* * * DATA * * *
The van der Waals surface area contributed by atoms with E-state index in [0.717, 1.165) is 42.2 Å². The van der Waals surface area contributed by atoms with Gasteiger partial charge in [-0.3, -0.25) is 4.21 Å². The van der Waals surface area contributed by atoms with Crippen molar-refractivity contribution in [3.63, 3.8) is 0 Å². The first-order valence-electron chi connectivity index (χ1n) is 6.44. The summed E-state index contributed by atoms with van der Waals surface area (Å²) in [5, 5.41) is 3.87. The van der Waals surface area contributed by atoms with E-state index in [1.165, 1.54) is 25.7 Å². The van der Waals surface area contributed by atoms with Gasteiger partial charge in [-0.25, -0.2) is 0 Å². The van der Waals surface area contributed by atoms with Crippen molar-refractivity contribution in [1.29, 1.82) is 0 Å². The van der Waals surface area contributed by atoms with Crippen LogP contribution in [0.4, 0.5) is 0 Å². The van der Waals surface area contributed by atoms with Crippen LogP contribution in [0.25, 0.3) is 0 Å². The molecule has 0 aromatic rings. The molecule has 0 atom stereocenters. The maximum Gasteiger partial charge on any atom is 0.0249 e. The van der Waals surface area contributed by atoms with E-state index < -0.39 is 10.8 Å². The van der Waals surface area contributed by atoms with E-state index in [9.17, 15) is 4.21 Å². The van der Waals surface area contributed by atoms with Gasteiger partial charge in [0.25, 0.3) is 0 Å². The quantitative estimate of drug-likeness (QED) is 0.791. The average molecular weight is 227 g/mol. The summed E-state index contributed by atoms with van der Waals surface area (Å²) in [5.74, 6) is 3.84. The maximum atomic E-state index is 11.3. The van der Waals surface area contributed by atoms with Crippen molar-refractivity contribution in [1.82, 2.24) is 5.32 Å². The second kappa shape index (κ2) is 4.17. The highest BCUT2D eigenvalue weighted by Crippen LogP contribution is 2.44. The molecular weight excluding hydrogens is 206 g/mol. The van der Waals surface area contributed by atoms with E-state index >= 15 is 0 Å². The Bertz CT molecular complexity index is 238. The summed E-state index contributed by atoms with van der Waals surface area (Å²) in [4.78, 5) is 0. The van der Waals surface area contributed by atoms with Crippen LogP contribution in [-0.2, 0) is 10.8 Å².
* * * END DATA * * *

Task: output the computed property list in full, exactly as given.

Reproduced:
The van der Waals surface area contributed by atoms with E-state index in [0.717, 1.165) is 42.2 Å². The van der Waals surface area contributed by atoms with Gasteiger partial charge in [-0.3, -0.25) is 4.21 Å². The van der Waals surface area contributed by atoms with Crippen molar-refractivity contribution in [3.63, 3.8) is 0 Å². The first-order valence-electron chi connectivity index (χ1n) is 6.44. The summed E-state index contributed by atoms with van der Waals surface area (Å²) in [5, 5.41) is 3.87. The van der Waals surface area contributed by atoms with E-state index in [1.165, 1.54) is 25.7 Å². The van der Waals surface area contributed by atoms with Gasteiger partial charge in [-0.25, -0.2) is 0 Å². The van der Waals surface area contributed by atoms with Crippen molar-refractivity contribution in [1.29, 1.82) is 0 Å². The van der Waals surface area contributed by atoms with Crippen LogP contribution in [0.4, 0.5) is 0 Å². The van der Waals surface area contributed by atoms with Crippen LogP contribution in [0.25, 0.3) is 0 Å². The molecule has 0 aromatic rings. The molecule has 0 atom stereocenters. The maximum Gasteiger partial charge on any atom is 0.0249 e. The van der Waals surface area contributed by atoms with E-state index < -0.39 is 10.8 Å². The van der Waals surface area contributed by atoms with E-state index in [9.17, 15) is 4.21 Å². The van der Waals surface area contributed by atoms with Gasteiger partial charge in [0.25, 0.3) is 0 Å². The quantitative estimate of drug-likeness (QED) is 0.791. The average molecular weight is 227 g/mol. The summed E-state index contributed by atoms with van der Waals surface area (Å²) in [5.74, 6) is 3.84. The maximum atomic E-state index is 11.3. The van der Waals surface area contributed by atoms with Crippen molar-refractivity contribution in [1.82, 2.24) is 5.32 Å². The second kappa shape index (κ2) is 4.17. The highest BCUT2D eigenvalue weighted by Crippen LogP contribution is 2.44. The molecular weight excluding hydrogens is 206 g/mol. The van der Waals surface area contributed by atoms with E-state index >= 15 is 0 Å². The Bertz CT molecular complexity index is 238. The summed E-state index contributed by atoms with van der Waals surface area (Å²) in [4.78, 5) is 0. The van der Waals surface area contributed by atoms with Crippen LogP contribution in [-0.2, 0) is 10.8 Å².